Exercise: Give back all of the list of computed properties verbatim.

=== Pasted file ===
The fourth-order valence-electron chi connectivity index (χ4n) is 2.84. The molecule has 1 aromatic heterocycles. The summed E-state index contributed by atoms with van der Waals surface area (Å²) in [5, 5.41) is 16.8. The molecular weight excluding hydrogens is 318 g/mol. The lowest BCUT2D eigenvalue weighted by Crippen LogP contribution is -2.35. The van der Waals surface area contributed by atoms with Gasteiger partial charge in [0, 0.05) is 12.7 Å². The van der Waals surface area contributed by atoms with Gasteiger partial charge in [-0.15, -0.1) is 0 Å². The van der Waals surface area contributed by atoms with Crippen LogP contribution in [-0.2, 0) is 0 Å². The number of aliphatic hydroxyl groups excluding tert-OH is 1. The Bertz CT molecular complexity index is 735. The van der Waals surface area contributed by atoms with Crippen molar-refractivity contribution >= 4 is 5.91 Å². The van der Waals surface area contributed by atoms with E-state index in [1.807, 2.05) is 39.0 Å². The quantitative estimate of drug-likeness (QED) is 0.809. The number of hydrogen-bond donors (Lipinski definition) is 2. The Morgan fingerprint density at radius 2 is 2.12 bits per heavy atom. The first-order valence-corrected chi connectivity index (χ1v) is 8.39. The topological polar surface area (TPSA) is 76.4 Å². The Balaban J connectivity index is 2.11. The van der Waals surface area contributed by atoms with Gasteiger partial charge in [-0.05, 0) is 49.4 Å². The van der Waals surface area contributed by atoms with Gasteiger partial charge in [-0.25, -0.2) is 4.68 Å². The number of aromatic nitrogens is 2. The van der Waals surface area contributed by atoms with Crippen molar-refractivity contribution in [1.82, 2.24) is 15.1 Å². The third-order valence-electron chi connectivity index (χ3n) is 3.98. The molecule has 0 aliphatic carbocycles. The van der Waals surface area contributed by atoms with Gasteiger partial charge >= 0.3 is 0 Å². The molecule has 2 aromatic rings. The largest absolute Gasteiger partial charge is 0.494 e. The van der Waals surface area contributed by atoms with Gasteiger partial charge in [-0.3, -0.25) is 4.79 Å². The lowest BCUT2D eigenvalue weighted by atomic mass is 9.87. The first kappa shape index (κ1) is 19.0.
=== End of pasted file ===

The fourth-order valence-electron chi connectivity index (χ4n) is 2.84. The molecule has 1 aromatic heterocycles. The summed E-state index contributed by atoms with van der Waals surface area (Å²) in [5, 5.41) is 16.8. The molecular weight excluding hydrogens is 318 g/mol. The lowest BCUT2D eigenvalue weighted by Crippen LogP contribution is -2.35. The van der Waals surface area contributed by atoms with Gasteiger partial charge in [0, 0.05) is 12.7 Å². The van der Waals surface area contributed by atoms with Gasteiger partial charge in [-0.15, -0.1) is 0 Å². The van der Waals surface area contributed by atoms with Crippen LogP contribution in [-0.2, 0) is 0 Å². The number of aliphatic hydroxyl groups excluding tert-OH is 1. The Bertz CT molecular complexity index is 735. The van der Waals surface area contributed by atoms with Crippen molar-refractivity contribution >= 4 is 5.91 Å². The van der Waals surface area contributed by atoms with E-state index in [1.807, 2.05) is 39.0 Å². The quantitative estimate of drug-likeness (QED) is 0.809. The number of hydrogen-bond donors (Lipinski definition) is 2. The Morgan fingerprint density at radius 2 is 2.12 bits per heavy atom. The first-order valence-corrected chi connectivity index (χ1v) is 8.39. The topological polar surface area (TPSA) is 76.4 Å². The Balaban J connectivity index is 2.11. The van der Waals surface area contributed by atoms with Gasteiger partial charge in [-0.05, 0) is 49.4 Å². The van der Waals surface area contributed by atoms with Gasteiger partial charge in [-0.25, -0.2) is 4.68 Å². The number of aromatic nitrogens is 2. The van der Waals surface area contributed by atoms with Crippen molar-refractivity contribution in [1.82, 2.24) is 15.1 Å². The third-order valence-electron chi connectivity index (χ3n) is 3.98. The molecule has 0 aliphatic carbocycles. The van der Waals surface area contributed by atoms with Gasteiger partial charge >= 0.3 is 0 Å². The molecule has 2 aromatic rings. The largest absolute Gasteiger partial charge is 0.494 e. The van der Waals surface area contributed by atoms with Gasteiger partial charge in [-0.3, -0.25) is 4.79 Å². The lowest BCUT2D eigenvalue weighted by atomic mass is 9.87. The first kappa shape index (κ1) is 19.0.